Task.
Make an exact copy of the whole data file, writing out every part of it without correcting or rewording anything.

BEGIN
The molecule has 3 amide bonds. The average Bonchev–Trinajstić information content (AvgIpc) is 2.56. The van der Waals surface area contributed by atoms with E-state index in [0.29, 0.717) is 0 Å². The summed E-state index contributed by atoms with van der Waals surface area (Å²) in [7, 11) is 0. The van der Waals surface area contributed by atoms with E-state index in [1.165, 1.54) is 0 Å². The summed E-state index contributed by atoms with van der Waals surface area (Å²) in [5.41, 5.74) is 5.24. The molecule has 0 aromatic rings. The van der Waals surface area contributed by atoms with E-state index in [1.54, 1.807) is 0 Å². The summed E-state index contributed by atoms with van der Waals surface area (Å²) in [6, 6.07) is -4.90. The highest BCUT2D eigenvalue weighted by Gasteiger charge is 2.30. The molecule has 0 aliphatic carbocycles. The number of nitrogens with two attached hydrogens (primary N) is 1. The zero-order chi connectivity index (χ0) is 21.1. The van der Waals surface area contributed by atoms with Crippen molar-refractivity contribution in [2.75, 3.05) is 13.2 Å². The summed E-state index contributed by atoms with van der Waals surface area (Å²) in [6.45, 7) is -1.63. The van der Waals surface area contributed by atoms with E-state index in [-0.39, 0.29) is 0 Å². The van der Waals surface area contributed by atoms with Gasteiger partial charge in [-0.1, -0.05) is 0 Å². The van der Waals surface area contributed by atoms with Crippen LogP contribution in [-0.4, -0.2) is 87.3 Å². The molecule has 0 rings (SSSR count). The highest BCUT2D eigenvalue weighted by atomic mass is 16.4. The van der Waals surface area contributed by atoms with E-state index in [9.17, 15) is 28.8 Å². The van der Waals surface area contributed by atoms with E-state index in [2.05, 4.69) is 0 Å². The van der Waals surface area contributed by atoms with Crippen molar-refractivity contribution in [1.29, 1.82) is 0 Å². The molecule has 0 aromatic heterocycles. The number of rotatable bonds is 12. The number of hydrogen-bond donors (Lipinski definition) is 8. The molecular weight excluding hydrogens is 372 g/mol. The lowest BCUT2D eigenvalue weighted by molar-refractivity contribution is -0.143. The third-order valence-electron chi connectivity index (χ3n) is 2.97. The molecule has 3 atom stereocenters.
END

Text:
The molecule has 3 amide bonds. The average Bonchev–Trinajstić information content (AvgIpc) is 2.56. The van der Waals surface area contributed by atoms with E-state index in [0.29, 0.717) is 0 Å². The summed E-state index contributed by atoms with van der Waals surface area (Å²) in [7, 11) is 0. The van der Waals surface area contributed by atoms with E-state index in [1.165, 1.54) is 0 Å². The summed E-state index contributed by atoms with van der Waals surface area (Å²) in [5.41, 5.74) is 5.24. The molecule has 0 aromatic rings. The van der Waals surface area contributed by atoms with E-state index in [1.54, 1.807) is 0 Å². The summed E-state index contributed by atoms with van der Waals surface area (Å²) in [6, 6.07) is -4.90. The highest BCUT2D eigenvalue weighted by Gasteiger charge is 2.30. The molecule has 0 aliphatic carbocycles. The number of nitrogens with two attached hydrogens (primary N) is 1. The zero-order chi connectivity index (χ0) is 21.1. The van der Waals surface area contributed by atoms with Crippen molar-refractivity contribution in [2.75, 3.05) is 13.2 Å². The summed E-state index contributed by atoms with van der Waals surface area (Å²) in [6.45, 7) is -1.63. The van der Waals surface area contributed by atoms with E-state index in [-0.39, 0.29) is 0 Å². The van der Waals surface area contributed by atoms with Gasteiger partial charge in [-0.1, -0.05) is 0 Å². The van der Waals surface area contributed by atoms with Crippen LogP contribution in [-0.4, -0.2) is 87.3 Å². The molecule has 0 rings (SSSR count). The highest BCUT2D eigenvalue weighted by atomic mass is 16.4. The van der Waals surface area contributed by atoms with E-state index in [9.17, 15) is 28.8 Å². The van der Waals surface area contributed by atoms with E-state index in [2.05, 4.69) is 0 Å². The van der Waals surface area contributed by atoms with Crippen molar-refractivity contribution in [1.29, 1.82) is 0 Å². The molecule has 0 aromatic heterocycles. The number of rotatable bonds is 12. The number of hydrogen-bond donors (Lipinski definition) is 8. The molecular weight excluding hydrogens is 372 g/mol. The lowest BCUT2D eigenvalue weighted by molar-refractivity contribution is -0.143. The third-order valence-electron chi connectivity index (χ3n) is 2.97. The molecule has 3 atom stereocenters.